Hello, New House: 5 Ways to Get Kids Excited About Moving

Here are 5 ways you can get kids excited about their fabulous new home.

According to the U.S. Census Bureau, approximately 12 percent of Americans move each year. If you're planning on joining the ranks, you're probably thinking about how to break the news to your kids in a positive way. Depending on their ages and how comfortable they are in their present home, they may or may not be thrilled about the news. If you're looking to pump up the excitement.

Here are five ways to prepare your kids for an upcoming move to a new house:

Conquer the Unknown
Like adults, kids fear the unknown aspects of moving. To help them get "realistically" excited about their new neighborhood, Dr. Lori Woodring, a psychologist and author of "My Very Exciting, Sorta Scary, Big Move," suggests gaining familiarity with the new space. "The unknown is often scariest," she says. "Search the Internet together, go to the library and take out books and connect with other families from your new town." It may be helpful to show kids the new house, their future yard and neighborhood and other places close by that they may enjoy.

Visualize Their New Life
Images are a great way to help kids understand the scope of the move. "When possible, show photos of the new home and town," recommends Lisa Remey, a professional counselor and military mom. "When discussing the new home and location, share specific details with your child that will be the same, as well as exciting new things." Ask your real estate agent to send pictures of your kids' new rooms. Try to find unique details that your kids will be excited about, such as a nearby horse farm or a playground within walking distance.

Give Your Kids Some Control
Often, the hardest part of moving for kids is the sense of losing control over their lives. Most likely your kids are not asking to move. They probably don't appreciate being uprooted to start over and make new friends. As parents, you should try to understand your child's emotions and think of ways to make the move a good one based on individual likes and dislikes. One way to empower kids, according to Dr. Woodring, is to let them decorate their new room. Have them choose the paint color, brainstorm theme ideas and look at furniture in magazines.

Visit the New School
School is a huge part of every child's life, and your kids need to be comfortable with their new learning environment. You could start by having your child set up a special homework station somewhere in the new house, and practicing the walk from home to school. It's also important for parents to communicate with faculty and administrators. "Check the school website and plan a visit to the school if possible," Dr. Woodring advises. "If not, ask a staff member to email photos of the school and teachers." If you'd like other parents' recommendations about schools or communities, check out BigTent for local parenting groups willing to answer your questions.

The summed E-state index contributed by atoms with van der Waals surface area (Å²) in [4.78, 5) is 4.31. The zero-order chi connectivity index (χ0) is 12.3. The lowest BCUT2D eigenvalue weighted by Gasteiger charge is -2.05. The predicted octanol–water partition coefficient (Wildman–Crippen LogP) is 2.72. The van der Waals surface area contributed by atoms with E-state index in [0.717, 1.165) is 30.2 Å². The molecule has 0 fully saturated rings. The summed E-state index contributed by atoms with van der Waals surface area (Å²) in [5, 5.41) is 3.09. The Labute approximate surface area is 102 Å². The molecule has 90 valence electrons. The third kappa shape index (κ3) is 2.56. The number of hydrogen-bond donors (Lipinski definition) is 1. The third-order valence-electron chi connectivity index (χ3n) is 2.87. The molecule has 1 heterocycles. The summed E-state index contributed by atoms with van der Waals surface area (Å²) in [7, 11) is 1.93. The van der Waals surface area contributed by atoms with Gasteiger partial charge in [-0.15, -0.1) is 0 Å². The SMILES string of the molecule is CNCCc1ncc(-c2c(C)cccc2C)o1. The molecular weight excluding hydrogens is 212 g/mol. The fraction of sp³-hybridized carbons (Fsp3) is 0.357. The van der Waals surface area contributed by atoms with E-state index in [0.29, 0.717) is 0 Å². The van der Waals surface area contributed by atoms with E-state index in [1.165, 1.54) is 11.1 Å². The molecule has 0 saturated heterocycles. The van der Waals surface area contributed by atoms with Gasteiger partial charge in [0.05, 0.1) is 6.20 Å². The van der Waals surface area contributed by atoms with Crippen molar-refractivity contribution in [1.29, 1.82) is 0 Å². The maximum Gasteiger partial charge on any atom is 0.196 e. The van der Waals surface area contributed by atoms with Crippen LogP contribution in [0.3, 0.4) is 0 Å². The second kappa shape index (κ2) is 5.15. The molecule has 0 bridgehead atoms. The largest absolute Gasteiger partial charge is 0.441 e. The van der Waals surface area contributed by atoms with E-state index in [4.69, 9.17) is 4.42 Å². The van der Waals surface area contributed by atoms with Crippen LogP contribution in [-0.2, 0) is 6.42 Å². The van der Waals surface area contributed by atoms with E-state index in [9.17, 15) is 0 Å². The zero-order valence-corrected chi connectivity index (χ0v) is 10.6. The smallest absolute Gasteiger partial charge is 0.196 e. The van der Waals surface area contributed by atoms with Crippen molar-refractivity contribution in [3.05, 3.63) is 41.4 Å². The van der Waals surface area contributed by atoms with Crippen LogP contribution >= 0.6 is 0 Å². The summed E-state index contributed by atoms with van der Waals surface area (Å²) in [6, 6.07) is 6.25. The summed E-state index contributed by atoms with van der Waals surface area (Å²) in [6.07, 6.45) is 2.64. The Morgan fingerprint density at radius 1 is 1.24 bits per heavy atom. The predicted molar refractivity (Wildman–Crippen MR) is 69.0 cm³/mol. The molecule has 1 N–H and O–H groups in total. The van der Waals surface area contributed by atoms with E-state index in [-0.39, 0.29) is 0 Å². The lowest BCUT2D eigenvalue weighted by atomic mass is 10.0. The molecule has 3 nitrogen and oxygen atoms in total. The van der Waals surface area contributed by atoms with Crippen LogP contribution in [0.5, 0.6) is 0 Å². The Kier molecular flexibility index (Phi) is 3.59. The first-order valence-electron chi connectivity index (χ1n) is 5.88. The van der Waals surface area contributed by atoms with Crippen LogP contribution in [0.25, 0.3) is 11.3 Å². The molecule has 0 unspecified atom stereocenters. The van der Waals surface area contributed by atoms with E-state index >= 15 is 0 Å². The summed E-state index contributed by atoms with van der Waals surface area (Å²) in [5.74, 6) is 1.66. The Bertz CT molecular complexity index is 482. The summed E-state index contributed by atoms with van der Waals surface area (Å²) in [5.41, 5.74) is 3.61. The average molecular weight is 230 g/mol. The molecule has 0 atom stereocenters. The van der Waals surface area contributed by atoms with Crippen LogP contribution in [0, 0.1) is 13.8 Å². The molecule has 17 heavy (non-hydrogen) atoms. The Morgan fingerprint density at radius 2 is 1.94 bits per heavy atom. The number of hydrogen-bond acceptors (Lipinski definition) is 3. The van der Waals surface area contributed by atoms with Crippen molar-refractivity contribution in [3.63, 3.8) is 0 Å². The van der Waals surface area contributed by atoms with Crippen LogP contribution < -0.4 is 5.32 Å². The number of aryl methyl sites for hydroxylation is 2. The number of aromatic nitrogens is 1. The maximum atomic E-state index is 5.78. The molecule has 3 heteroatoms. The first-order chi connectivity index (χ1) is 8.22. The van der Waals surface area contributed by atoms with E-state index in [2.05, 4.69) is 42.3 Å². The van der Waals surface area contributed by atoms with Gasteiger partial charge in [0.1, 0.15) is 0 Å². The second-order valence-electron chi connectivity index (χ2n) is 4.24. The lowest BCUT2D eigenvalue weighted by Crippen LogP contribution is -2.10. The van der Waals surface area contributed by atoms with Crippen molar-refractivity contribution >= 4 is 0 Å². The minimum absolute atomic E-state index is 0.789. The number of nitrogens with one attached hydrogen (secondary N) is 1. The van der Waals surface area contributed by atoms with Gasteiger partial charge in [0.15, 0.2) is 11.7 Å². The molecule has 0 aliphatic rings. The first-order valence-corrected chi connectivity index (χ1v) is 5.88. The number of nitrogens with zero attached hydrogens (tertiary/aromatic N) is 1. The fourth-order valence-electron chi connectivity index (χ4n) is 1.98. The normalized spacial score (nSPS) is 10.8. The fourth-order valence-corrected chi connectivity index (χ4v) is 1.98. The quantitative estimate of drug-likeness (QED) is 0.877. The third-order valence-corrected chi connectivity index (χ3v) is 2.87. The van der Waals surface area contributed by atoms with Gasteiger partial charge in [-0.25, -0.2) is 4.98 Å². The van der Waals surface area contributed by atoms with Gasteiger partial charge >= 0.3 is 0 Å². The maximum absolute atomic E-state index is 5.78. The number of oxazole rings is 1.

Remind Your Kids of Things That Won't Change
Sometimes when you're moving, it feels like the entire world is changing. If your kids get overwhelmed, it's a good idea to remind them not everything is changing. They'll still be living with their family. They'll still have their toys and books. Many other aspects of their life might remain the same: Maybe Grandma still lives close by and can visit often, the new town has a baseball team just like the old one or your child's favorite chain restaurant is also nearby.

Moving to a new home can be a fun and exciting adventure, but it's still a tough adjustment for kids. Parents should watch for signs that their children are experiencing difficulty and be prepared to take action to ease anxiety. Sometimes all it takes is one good day at the new school or meeting one new friend to completely turn a situation around.

Are you still concerned about making a big move? Check out 14 Things People Forget When They Move to cover some of your bases.

Jennifer A. DiGiovanni is a freelance writer, small business owner, and mom of three. Connect with her on Twitter.

Tips and stories from parents and caregivers who’ve been there.

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